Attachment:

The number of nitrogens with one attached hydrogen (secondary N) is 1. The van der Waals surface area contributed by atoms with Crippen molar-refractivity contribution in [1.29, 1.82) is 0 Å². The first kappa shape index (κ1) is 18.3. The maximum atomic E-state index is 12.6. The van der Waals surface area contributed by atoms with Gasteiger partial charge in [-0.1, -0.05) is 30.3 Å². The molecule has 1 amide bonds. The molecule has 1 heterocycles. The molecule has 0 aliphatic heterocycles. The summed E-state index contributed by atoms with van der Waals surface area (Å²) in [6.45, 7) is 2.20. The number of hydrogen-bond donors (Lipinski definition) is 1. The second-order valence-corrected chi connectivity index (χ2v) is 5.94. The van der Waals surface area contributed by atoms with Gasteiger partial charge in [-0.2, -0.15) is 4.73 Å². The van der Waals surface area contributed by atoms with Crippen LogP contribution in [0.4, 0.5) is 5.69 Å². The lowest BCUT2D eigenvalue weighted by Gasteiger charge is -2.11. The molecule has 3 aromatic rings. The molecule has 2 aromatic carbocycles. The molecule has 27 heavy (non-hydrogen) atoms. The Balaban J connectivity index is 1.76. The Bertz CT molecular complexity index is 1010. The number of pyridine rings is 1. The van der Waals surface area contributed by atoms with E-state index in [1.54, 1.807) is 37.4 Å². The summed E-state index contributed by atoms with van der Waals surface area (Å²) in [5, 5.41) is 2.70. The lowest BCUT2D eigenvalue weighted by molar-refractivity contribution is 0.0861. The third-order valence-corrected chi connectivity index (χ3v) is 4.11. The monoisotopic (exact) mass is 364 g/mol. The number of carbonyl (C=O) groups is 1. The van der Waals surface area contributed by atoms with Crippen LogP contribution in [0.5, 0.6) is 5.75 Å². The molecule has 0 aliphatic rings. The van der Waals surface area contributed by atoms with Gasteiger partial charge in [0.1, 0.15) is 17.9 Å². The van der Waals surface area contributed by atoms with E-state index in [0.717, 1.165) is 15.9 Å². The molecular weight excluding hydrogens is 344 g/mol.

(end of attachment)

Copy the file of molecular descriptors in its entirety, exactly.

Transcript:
The number of nitrogens with one attached hydrogen (secondary N) is 1. The van der Waals surface area contributed by atoms with Crippen molar-refractivity contribution in [1.29, 1.82) is 0 Å². The first kappa shape index (κ1) is 18.3. The maximum atomic E-state index is 12.6. The van der Waals surface area contributed by atoms with Gasteiger partial charge in [-0.1, -0.05) is 30.3 Å². The molecule has 1 amide bonds. The molecule has 1 heterocycles. The molecule has 0 aliphatic heterocycles. The summed E-state index contributed by atoms with van der Waals surface area (Å²) in [6.45, 7) is 2.20. The number of hydrogen-bond donors (Lipinski definition) is 1. The second-order valence-corrected chi connectivity index (χ2v) is 5.94. The van der Waals surface area contributed by atoms with Gasteiger partial charge in [-0.2, -0.15) is 4.73 Å². The van der Waals surface area contributed by atoms with Crippen LogP contribution in [0.4, 0.5) is 5.69 Å². The lowest BCUT2D eigenvalue weighted by Gasteiger charge is -2.11. The molecule has 3 aromatic rings. The molecule has 2 aromatic carbocycles. The molecule has 27 heavy (non-hydrogen) atoms. The Balaban J connectivity index is 1.76. The Bertz CT molecular complexity index is 1010. The number of pyridine rings is 1. The van der Waals surface area contributed by atoms with E-state index in [1.54, 1.807) is 37.4 Å². The summed E-state index contributed by atoms with van der Waals surface area (Å²) in [5, 5.41) is 2.70. The lowest BCUT2D eigenvalue weighted by molar-refractivity contribution is 0.0861. The third-order valence-corrected chi connectivity index (χ3v) is 4.11. The monoisotopic (exact) mass is 364 g/mol. The number of carbonyl (C=O) groups is 1. The van der Waals surface area contributed by atoms with Crippen LogP contribution in [0.5, 0.6) is 5.75 Å². The molecule has 0 aliphatic rings. The van der Waals surface area contributed by atoms with Gasteiger partial charge in [0.1, 0.15) is 17.9 Å². The van der Waals surface area contributed by atoms with E-state index in [0.717, 1.165) is 15.9 Å². The molecular weight excluding hydrogens is 344 g/mol.